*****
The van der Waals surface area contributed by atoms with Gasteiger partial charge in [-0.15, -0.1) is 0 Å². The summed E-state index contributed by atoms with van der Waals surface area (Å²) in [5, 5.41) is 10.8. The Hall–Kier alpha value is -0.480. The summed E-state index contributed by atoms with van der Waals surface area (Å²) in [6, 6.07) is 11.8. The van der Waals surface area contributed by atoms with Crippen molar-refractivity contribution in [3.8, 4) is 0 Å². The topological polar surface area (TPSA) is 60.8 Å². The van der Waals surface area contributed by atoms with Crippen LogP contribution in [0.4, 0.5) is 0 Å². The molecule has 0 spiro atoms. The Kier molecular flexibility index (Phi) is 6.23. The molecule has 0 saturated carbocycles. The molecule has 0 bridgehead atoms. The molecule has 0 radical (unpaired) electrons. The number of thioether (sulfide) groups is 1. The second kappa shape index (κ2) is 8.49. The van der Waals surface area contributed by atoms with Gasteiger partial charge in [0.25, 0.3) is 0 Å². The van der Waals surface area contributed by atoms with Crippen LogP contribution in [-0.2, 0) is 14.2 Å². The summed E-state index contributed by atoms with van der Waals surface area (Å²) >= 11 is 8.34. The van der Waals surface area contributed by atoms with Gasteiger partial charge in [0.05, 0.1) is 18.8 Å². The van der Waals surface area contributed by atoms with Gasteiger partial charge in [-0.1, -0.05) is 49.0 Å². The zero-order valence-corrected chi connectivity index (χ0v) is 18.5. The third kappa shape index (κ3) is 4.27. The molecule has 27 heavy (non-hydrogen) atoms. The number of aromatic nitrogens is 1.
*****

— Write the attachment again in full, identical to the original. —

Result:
The van der Waals surface area contributed by atoms with Gasteiger partial charge in [-0.15, -0.1) is 0 Å². The summed E-state index contributed by atoms with van der Waals surface area (Å²) in [5, 5.41) is 10.8. The Hall–Kier alpha value is -0.480. The summed E-state index contributed by atoms with van der Waals surface area (Å²) in [6, 6.07) is 11.8. The van der Waals surface area contributed by atoms with Crippen molar-refractivity contribution in [3.8, 4) is 0 Å². The topological polar surface area (TPSA) is 60.8 Å². The van der Waals surface area contributed by atoms with Crippen LogP contribution in [0.4, 0.5) is 0 Å². The molecule has 0 spiro atoms. The Kier molecular flexibility index (Phi) is 6.23. The molecule has 0 saturated carbocycles. The molecule has 0 bridgehead atoms. The molecule has 0 radical (unpaired) electrons. The number of thioether (sulfide) groups is 1. The second kappa shape index (κ2) is 8.49. The van der Waals surface area contributed by atoms with Gasteiger partial charge in [0.25, 0.3) is 0 Å². The van der Waals surface area contributed by atoms with Crippen LogP contribution in [-0.2, 0) is 14.2 Å². The summed E-state index contributed by atoms with van der Waals surface area (Å²) >= 11 is 8.34. The van der Waals surface area contributed by atoms with Gasteiger partial charge in [0.05, 0.1) is 18.8 Å². The van der Waals surface area contributed by atoms with Gasteiger partial charge in [-0.1, -0.05) is 49.0 Å². The zero-order valence-corrected chi connectivity index (χ0v) is 18.5. The third kappa shape index (κ3) is 4.27. The molecule has 27 heavy (non-hydrogen) atoms. The number of aromatic nitrogens is 1.